An example of this is suppressing nausea. Yep.

Here’s the simple, still undesigned version I had built in.

Screenshot 2018-12-16 11.29.54

Theoretically 3 seconds are barely enough to skim 2 options and hastily make a choice – but one of our (glorious!) testers correctly noted that the sudden time pressure had caught him cold as a player.

That’s understandable, of course. Actually, it’s all about reading through our Lovecraft insanity, relaxing and having fun. Such a sudden stress factor doesn’t fit in well with the concept.

Solutions would be
A) To announce the upcoming time event in the text a little more clearly beforehand, so that the reader can prepare himself mentally.
B) To increase the time window to maybe 5 seconds, so that the stress factor is slightly lower
C) To take out the timer completely and to leave the choice of how stupid the player character behaves to the player.

At any rate, it has been shown once again:
It’s damn important to collect feedback and such small events are perfect to find some testers!

Thanks again to everyone who tested the game if they read it here. Yes, especially you 3 are meant. You were great, we’ll think about your feedback (and add the missing punctuation, cough) and our baboon hearts are inflamed with new motivation to put us back into action.


Story & Achievements

We are approaching December and my promise to have the game ready by the end of the year has been reduced to the content being ready.
There will be 30 chapters, a story walkthrough consists of 8-10 chapters, depending on which way you choose and how stupid you act (i.e. if you die inbetween!).
I took a screenshot of the Twine stories. Each small dot is a text passage of any length.


According to the text editor, each chapter has between 5000 and 9000 words, which won’t be a lot to read per game, because you simply can’t see the whole chapter. But thaaaat’s why it’s worth to go through it again to do something completely different.
I wrote some of the stories a year and a half ago, because of the forced breaks (a move abroad and all that), currently I go through older texts to revise or continue and some passages and choices make me chuckle. I think that’s a good sign.

The most important Achievements/Endings can be found here as an overview(3 are still missing), I think I can post that without spoiling anything (well, you can probably imagine some things)(Tentacle-Tentacle-Tentacle-Tentacle)


I have finally resumed work on the characters, which I animate now and then after work, but I’ll post them another time.
The hardest part right now is to continue with new backgrounds because it’s been 2 months since I worked on them…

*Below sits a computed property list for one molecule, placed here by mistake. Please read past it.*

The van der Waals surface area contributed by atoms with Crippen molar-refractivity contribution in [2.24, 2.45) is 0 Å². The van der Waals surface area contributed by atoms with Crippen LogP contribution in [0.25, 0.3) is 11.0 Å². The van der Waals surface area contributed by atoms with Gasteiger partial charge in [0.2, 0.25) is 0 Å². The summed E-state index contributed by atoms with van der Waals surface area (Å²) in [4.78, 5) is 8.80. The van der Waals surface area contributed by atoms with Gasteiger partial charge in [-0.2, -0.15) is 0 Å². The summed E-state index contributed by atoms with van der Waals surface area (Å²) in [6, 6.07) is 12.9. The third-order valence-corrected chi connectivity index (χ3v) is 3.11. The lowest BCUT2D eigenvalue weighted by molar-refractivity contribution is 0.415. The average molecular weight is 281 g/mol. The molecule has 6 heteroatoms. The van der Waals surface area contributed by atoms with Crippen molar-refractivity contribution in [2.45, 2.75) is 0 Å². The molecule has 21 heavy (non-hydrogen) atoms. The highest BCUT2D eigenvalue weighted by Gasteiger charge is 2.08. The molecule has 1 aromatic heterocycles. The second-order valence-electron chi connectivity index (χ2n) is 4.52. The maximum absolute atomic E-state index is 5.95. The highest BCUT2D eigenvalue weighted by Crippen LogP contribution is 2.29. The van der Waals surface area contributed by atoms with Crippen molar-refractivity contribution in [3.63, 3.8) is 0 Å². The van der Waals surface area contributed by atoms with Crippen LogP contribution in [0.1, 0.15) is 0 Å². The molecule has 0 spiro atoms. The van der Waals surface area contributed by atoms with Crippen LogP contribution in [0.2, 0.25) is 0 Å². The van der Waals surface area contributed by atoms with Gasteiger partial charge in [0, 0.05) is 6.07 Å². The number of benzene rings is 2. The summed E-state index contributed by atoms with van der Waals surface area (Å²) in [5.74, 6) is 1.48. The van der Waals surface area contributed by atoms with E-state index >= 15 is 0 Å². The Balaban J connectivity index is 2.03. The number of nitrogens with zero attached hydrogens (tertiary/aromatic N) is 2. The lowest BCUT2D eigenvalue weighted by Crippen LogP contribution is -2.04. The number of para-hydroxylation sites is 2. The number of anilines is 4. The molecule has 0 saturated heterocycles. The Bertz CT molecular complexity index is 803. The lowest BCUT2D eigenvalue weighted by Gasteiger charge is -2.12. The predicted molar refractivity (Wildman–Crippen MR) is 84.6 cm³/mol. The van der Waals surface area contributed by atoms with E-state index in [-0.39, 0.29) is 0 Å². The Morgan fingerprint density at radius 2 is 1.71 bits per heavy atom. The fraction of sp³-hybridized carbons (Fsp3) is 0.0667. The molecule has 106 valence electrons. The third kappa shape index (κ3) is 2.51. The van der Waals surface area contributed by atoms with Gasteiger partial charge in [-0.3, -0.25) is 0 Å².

Gnargh. See you next time!


Robot startups & cleaning dishes

Hi everybody!
With my broken Wacom tablet, I’m still in a forced pause in terms of drawing, but I’ve continued to write one of the last chapters of the detective mission. The most exhausting thing of all is when the player character doesn’t just die, but his story has to be told to the end…

But probably it doesn’t make sense to complain about too much text in a text adventure.

Besides some nice horror impressions from the Fantasy Film Fest I wanted to get more inspiration for storytelling and choices. So finally I started playing Detroit: Become Human! It looks wonderfully pretty! But! I got skeptical when my fingers stroked the touchpad in rhythmic movement so that the Android character – a housemaid – could clean dishes properly. Maybe even more so, when a Detroit apartheid bus, including an Android Compartment in the back, showed up.
I’ll still keep playing it, because I’m an idiot who loves interactive stories and I enjoyed the character interactions so far – but… oh boy.

Kein Witz

I wasn’t joking

Choice of Robots is quite different. I only discovered it yesterday and I’m already completely hooked! In my first playthrough I lived a happy life and died in the circle of my family (mechanical&human) of the Algernon(!) brain disease, the second one I started this morning before work is already moving dangerously fast towards a Terminator scenario.

Frakking toasters.

Basically, the game consists of being an up-and-coming young robotics expert (m/f) and assembling your very own little robot. Depending on how you treat him and what you teach him, the AI will either become more independent, compassionate, skilled, or competent in the military field. These game mechanic values are visible to you the entire time, alongside your fame & wealth. On top of that, you’ll also have to decide for yourself which career path to take. You can start your own startup, be hired by the military, accept a dubious offer from China, or join an existing company.
Whatever you choose, your first robot will accompany you, learn from you and possibly question you (if you have given it this ability). Really philosophical, sometimes unpleasant, sometimes heartwarming questions arise, which I didn’t expect from the rather cheap presentation.